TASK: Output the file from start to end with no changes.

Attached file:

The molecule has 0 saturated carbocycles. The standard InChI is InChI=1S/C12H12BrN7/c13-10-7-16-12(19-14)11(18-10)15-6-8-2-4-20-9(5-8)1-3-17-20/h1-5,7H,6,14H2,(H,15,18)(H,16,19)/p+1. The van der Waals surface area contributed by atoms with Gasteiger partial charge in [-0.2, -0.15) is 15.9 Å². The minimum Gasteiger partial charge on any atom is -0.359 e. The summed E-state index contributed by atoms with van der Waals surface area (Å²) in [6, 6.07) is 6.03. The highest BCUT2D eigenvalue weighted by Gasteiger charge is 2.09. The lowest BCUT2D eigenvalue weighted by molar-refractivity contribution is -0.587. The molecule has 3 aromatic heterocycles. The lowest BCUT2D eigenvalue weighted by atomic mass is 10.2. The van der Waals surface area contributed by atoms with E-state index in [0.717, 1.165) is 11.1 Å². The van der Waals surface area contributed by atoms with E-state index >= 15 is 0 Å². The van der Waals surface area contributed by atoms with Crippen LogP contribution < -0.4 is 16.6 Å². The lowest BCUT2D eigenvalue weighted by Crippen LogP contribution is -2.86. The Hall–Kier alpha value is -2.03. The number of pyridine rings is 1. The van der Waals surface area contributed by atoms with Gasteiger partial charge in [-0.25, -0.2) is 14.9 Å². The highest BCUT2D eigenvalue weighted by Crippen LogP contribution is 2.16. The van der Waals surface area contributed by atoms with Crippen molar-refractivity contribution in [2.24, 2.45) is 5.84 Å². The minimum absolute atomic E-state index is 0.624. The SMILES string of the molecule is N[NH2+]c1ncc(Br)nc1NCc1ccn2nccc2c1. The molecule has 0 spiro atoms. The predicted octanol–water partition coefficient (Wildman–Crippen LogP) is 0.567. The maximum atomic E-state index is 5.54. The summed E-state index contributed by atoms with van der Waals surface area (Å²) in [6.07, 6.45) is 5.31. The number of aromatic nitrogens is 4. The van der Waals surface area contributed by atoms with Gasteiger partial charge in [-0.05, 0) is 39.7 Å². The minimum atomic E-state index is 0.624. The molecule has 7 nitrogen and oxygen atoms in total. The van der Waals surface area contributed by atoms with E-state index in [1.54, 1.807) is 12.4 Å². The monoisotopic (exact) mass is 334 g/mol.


The molecule has 0 saturated carbocycles. The standard InChI is InChI=1S/C12H12BrN7/c13-10-7-16-12(19-14)11(18-10)15-6-8-2-4-20-9(5-8)1-3-17-20/h1-5,7H,6,14H2,(H,15,18)(H,16,19)/p+1. The van der Waals surface area contributed by atoms with Gasteiger partial charge in [-0.2, -0.15) is 15.9 Å². The minimum Gasteiger partial charge on any atom is -0.359 e. The summed E-state index contributed by atoms with van der Waals surface area (Å²) in [6, 6.07) is 6.03. The highest BCUT2D eigenvalue weighted by Gasteiger charge is 2.09. The lowest BCUT2D eigenvalue weighted by molar-refractivity contribution is -0.587. The molecule has 3 aromatic heterocycles. The lowest BCUT2D eigenvalue weighted by atomic mass is 10.2. The van der Waals surface area contributed by atoms with E-state index in [0.717, 1.165) is 11.1 Å². The van der Waals surface area contributed by atoms with E-state index >= 15 is 0 Å². The van der Waals surface area contributed by atoms with Crippen LogP contribution < -0.4 is 16.6 Å². The lowest BCUT2D eigenvalue weighted by Crippen LogP contribution is -2.86. The Hall–Kier alpha value is -2.03. The number of pyridine rings is 1. The van der Waals surface area contributed by atoms with Gasteiger partial charge in [-0.25, -0.2) is 14.9 Å². The highest BCUT2D eigenvalue weighted by Crippen LogP contribution is 2.16. The van der Waals surface area contributed by atoms with Crippen molar-refractivity contribution in [2.24, 2.45) is 5.84 Å². The minimum absolute atomic E-state index is 0.624. The SMILES string of the molecule is N[NH2+]c1ncc(Br)nc1NCc1ccn2nccc2c1. The molecule has 0 spiro atoms. The predicted octanol–water partition coefficient (Wildman–Crippen LogP) is 0.567. The maximum atomic E-state index is 5.54. The summed E-state index contributed by atoms with van der Waals surface area (Å²) in [6.07, 6.45) is 5.31. The number of aromatic nitrogens is 4. The van der Waals surface area contributed by atoms with Gasteiger partial charge in [-0.05, 0) is 39.7 Å². The minimum atomic E-state index is 0.624. The molecule has 7 nitrogen and oxygen atoms in total. The van der Waals surface area contributed by atoms with E-state index in [1.54, 1.807) is 12.4 Å². The monoisotopic (exact) mass is 334 g/mol.